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Data Delivers: Three Trends Transforming Healthcare

Data Delivers-Blog

Bill Madigan is the Chief Revenue Officer at Komodo Health where he oversees the company’s customer-facing team and shapes business strategy to expand market impact. Madigan brings more than 25 years of experience commercializing software and services in the healthcare and Life Sciences industries. Prior to Komodo, he held leadership roles in Optum’s Life Sciences and provider businesses.

For years, data scientists have predicted that data would transform healthcare. In less than two years, we’ve seen the power of data play out in real-time when researchers developed, tested, and implemented multiple COVID-19 vaccinations with unprecedented speed. With the deployment of vaccine administration on a global scale, we’ve moved on to new clinical trials assessing the efficacy and safety of tests, treatments, and medical devices for both coronavirus variants and other diseases. The enormity of that accomplishment and its implications are profound. 

The scientific advances required to develop the COVID vaccines cannot be understated. But this achievement also speaks to the recent alignment of several key elements that set the foundation for this innovation. One thing is clear: the rapid growth of data-driven insights has become a driving force behind healthcare’s transformation.

The (Data) Stars Have Aligned

  • The Reliability of Foundational Data ─ Until recently, researchers and pharmaceutical groups coped with data gaps caused by weaknesses like: an overreliance on singularly sourced data from payers or clearinghouses, a lack of open claims data, bias, and interoperability issues. These gaps lessen the fidelity of our longitudinal views of disease pathways and of real-life patient trajectories, limiting our insight and understanding.

    Real-world, near real-time evidence is now the gold standard: Data from multiple sources can be linked, patient journeys are mapped across HCOs and HCPs, and new clinical encounters can be added daily. The vastness, completeness, accuracy, and timeliness of foundational data is enabling healthcare leaders to identify far more opportunities where real-world evidence can reshape and help to optimize results.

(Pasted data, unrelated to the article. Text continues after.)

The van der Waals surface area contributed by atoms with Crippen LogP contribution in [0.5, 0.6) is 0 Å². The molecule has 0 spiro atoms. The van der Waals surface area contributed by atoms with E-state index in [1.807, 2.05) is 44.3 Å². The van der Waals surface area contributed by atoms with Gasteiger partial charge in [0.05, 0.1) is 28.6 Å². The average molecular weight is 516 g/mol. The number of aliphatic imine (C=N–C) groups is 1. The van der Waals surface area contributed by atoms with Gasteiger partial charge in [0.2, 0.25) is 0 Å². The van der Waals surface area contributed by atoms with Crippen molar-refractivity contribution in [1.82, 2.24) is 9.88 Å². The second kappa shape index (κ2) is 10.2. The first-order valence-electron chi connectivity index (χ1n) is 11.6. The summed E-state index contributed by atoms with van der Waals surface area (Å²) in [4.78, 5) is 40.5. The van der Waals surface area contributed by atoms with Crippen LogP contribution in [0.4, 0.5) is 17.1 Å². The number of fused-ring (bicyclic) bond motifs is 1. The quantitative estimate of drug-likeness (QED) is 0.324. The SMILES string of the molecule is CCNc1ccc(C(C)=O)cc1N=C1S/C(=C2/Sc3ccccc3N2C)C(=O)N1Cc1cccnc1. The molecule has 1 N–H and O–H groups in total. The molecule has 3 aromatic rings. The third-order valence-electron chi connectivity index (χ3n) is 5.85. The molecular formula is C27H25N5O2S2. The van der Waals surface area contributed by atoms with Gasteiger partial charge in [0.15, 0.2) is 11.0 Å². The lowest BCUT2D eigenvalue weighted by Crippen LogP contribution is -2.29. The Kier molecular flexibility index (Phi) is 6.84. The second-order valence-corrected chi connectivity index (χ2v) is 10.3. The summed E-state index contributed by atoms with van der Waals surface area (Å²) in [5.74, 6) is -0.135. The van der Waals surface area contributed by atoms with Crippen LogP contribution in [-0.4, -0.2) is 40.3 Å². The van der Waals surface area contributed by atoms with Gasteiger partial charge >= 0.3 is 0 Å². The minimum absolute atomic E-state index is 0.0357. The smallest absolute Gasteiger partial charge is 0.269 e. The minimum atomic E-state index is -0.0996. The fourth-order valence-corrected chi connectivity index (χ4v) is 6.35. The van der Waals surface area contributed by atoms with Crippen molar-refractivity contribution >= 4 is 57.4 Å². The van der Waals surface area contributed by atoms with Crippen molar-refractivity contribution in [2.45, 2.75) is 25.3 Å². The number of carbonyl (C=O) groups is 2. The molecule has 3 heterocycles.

• Enhanced Computing Power and Innovative Software ─ Data and analytics are symbiotic: without one, the other is stymied. Fortunately, as foundational data has evolved, so too has the power and sophistication of artificial intelligence (AI), machine learning (ML), and software. AI and ML require high volumes of complex data — something that legacy healthcare data aggregators couldn’t provide. Innovative functionality and advanced analytics powered by today’s foundational data enables users to obtain the answers they need, whether they’re assessing disease incidence in a specified population, mapping provider treatment patterns, identifying eligible patients for a clinical trial, or evaluating treatment adoption.

  • The Consumerism of Healthcare ─ With the advent of high-deductible health plans and the rising cost of care, consumers are accepting greater responsibility for their healthcare decisions and are more proactive in seeking low-cost, high-quality treatments and providers. Thus, they’re more immersed in the healthcare ecosystem, accessing their medical data on portals via handheld devices and researching treatment options and costs online. Rapid uptake of these consumer-facing tools means we can reach more patients, faster, which can assist with clinical trial recruitment and treatment interventions.

    Simultaneously, a host of data-acquiring products are being introduced to consumers — from wearable fitness trackers, to at-home testing, to digital health monitors — and in many instances, the information can be transmitted, processed, and stored, enabling clinicians to retrieve it right away. We anticipate all types of consumer data will soon be used to enrich EMRs, producing greater insights on both consumers themselves as well as their patient journeys.

The Time is Now: Trends in Action 

We are in a new era of exponential, expedited change. We now know what’s possible when it comes to therapeutic development and clinical trials, and we’re questioning what this means for the future of healthcare.

As stakeholders embrace the power of data to inform decision making, we’re likely to see greater efficiency in all aspects of care. Provider organizations and patient-advocacy groups can use data to identify gaps in care that lead to poor outcomes, then work to close those gaps. Payers can leverage data to assess members’ preventive care behavior and partner with targeted providers to drive improvements. Pharma, biotech, and medtech organizations can identify key medical influencers for collaboration on initiatives. These examples barely scrape the surface of what’s possible as we move into the next stage of healthcare’s transformation.  

To learn more about how data insights can help reduce the burden of disease, read To Prevent a Post-Pandemic Surge in Chronic Disease, We Need Big Data Analytics — And Unprecedented Cooperation.

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